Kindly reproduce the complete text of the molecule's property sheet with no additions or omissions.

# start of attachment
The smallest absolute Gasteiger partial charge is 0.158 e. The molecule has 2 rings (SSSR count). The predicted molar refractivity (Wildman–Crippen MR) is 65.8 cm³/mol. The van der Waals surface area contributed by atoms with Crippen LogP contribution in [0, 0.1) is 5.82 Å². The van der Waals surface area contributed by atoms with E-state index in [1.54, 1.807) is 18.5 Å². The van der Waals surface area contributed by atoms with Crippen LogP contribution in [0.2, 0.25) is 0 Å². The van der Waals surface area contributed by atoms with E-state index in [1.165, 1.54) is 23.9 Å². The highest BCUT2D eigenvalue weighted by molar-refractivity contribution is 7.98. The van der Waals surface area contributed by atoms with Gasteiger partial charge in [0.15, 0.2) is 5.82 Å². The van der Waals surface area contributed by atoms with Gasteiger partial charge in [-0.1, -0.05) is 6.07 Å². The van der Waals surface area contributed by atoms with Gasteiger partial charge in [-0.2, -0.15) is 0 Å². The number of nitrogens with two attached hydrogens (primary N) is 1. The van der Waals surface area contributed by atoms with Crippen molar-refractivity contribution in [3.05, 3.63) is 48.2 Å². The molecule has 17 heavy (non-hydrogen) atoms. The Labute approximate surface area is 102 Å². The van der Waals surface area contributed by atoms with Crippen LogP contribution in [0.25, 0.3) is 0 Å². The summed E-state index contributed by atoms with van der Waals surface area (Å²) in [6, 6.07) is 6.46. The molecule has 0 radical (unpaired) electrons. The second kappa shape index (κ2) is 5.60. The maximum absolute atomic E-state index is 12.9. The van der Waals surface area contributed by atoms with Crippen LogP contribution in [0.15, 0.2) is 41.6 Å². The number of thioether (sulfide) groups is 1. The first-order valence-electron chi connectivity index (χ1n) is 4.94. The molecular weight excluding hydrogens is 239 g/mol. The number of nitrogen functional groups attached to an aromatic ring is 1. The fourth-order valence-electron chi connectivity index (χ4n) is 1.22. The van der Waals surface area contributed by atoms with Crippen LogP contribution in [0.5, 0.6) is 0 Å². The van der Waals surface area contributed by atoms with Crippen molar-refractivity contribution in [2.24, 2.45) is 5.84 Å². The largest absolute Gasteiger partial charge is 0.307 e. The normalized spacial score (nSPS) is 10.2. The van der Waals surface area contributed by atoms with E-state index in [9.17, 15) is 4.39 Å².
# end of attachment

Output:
The smallest absolute Gasteiger partial charge is 0.158 e. The molecule has 2 rings (SSSR count). The predicted molar refractivity (Wildman–Crippen MR) is 65.8 cm³/mol. The van der Waals surface area contributed by atoms with Crippen LogP contribution in [0, 0.1) is 5.82 Å². The van der Waals surface area contributed by atoms with E-state index in [1.54, 1.807) is 18.5 Å². The van der Waals surface area contributed by atoms with Crippen LogP contribution in [0.2, 0.25) is 0 Å². The van der Waals surface area contributed by atoms with E-state index in [1.165, 1.54) is 23.9 Å². The highest BCUT2D eigenvalue weighted by molar-refractivity contribution is 7.98. The van der Waals surface area contributed by atoms with Gasteiger partial charge in [0.15, 0.2) is 5.82 Å². The van der Waals surface area contributed by atoms with Gasteiger partial charge in [-0.1, -0.05) is 6.07 Å². The van der Waals surface area contributed by atoms with Gasteiger partial charge in [-0.2, -0.15) is 0 Å². The number of nitrogens with two attached hydrogens (primary N) is 1. The van der Waals surface area contributed by atoms with Crippen molar-refractivity contribution in [3.05, 3.63) is 48.2 Å². The molecule has 17 heavy (non-hydrogen) atoms. The Labute approximate surface area is 102 Å². The van der Waals surface area contributed by atoms with Crippen LogP contribution in [0.25, 0.3) is 0 Å². The summed E-state index contributed by atoms with van der Waals surface area (Å²) in [6, 6.07) is 6.46. The molecule has 0 radical (unpaired) electrons. The second kappa shape index (κ2) is 5.60. The maximum absolute atomic E-state index is 12.9. The van der Waals surface area contributed by atoms with Crippen LogP contribution in [0.15, 0.2) is 41.6 Å². The number of thioether (sulfide) groups is 1. The first-order valence-electron chi connectivity index (χ1n) is 4.94. The molecular weight excluding hydrogens is 239 g/mol. The number of nitrogen functional groups attached to an aromatic ring is 1. The fourth-order valence-electron chi connectivity index (χ4n) is 1.22. The van der Waals surface area contributed by atoms with Crippen LogP contribution in [0.5, 0.6) is 0 Å². The van der Waals surface area contributed by atoms with Crippen molar-refractivity contribution in [2.24, 2.45) is 5.84 Å². The largest absolute Gasteiger partial charge is 0.307 e. The normalized spacial score (nSPS) is 10.2. The van der Waals surface area contributed by atoms with E-state index in [9.17, 15) is 4.39 Å².